COVID-19 has wreaked financial havoc on nearly every aspect of our daily lives, and the healthcare industry in particular has taken a considerable hit. Prior to the pandemic, hospitals and health systems hadn’t seen such steep declines in visit volumes, staffing constraints, capacity and supply chain challenges, and more. However, with recovery efforts at the forefront of everyone’s minds, it’s important to reflect on how we can improve the healthcare industry in years to come.
From this crisis, we’ve learned:
Telehealth is a viable option. Clinical care for various medical conditions can be effectively delivered virtually. In times like this, when social distancing can help prevent spreading illness, it becomes even more necessary. According to a recent patient survey,1 42% of respondents report using telehealth services since the start of COVID-19. Of those, 65% said they like using these services because it’s more convenient than in-office visits, and 63% said these offerings reduce their worry of being exposed to other sick patients. Payment parity and virtual financial clearance are areas to explore, and for the time being, it appears telehealth services are definitely here to stay. Choosing not to offer them may impact your profitability.
Patient education on the best and most affordable care setting for their condition is necessary. Emergency departments (EDs) are frequently over utilized. As outlined in Healthcare Evolution: Helping Providers Get Paid In an Era of Uncertainty, an estimated 13–27% of ED visits could be handled by other care settings (physician office, urgent care centers, etc.), and could save more than $4 billion annually.2 Not to mention, almost two-thirds of ED visits in 2017 came from six common chronic conditions; and of those, one in three were preventable and could’ve been treated in a more affordable outpatient setting.3 As a result of COVID-19, ED care has returned at the slowest rate when compared to inpatient and outpatient — and it may take some time to return to pre-COVID-19 levels. Additionally, there’s been a sharp decline in the number of emergency room visits for ear pain and coughs, while other acute condition visits have remained consistent for the most part. While this may suggest patients are seeking care elsewhere or treating more minor illnesses at home, this decline presents an opportunity to educate and remind patients of which care setting can provide the best outcomes at the lowest cost — helping better manage their overall wellness, patient affordability and your bottom line.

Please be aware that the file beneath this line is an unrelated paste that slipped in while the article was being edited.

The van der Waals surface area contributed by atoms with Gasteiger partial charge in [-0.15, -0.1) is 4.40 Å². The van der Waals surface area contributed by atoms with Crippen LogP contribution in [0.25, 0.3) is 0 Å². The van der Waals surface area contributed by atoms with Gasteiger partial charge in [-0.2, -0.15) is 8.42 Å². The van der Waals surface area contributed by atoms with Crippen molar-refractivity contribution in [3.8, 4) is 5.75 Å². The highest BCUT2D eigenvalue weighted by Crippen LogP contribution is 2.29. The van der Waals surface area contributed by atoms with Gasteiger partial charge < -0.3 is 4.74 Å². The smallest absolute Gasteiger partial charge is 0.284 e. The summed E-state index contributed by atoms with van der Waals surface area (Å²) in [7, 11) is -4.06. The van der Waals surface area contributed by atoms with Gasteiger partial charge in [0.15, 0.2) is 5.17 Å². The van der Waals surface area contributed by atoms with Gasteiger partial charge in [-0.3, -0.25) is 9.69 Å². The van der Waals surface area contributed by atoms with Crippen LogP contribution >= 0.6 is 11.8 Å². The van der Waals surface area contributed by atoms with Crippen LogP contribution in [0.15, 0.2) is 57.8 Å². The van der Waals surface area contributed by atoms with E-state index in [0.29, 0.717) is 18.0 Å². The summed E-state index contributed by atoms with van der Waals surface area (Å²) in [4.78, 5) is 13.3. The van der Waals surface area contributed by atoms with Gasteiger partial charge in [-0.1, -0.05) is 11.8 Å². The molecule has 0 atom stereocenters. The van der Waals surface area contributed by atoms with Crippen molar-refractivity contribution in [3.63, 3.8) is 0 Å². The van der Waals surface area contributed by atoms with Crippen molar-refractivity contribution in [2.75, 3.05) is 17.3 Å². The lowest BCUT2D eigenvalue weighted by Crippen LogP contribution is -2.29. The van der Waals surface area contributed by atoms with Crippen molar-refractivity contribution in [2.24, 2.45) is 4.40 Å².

Predictive analytics and social determinants of health data can improve overall wellness. Having a deeper knowledge into socioeconomic information regarding individuals and communities can help deliver better health outcomes. COVID-19 has had disparate impacts on vulnerable populations, and we’ve seen how food, transportation and housing insecurities can impact individual’s well-being. Living in a food desert reduces access to healthy food options. A lack of reliable transportation makes it harder to get to doctor’s appointments and access care, and homelessness can impact physical health. Digging into socioeconomic data can help fuel data-driven care interventions — and ensure they’re tailored to those who need it most.
For additional COVID-19 recovery insights and strategies, please visit our hub page.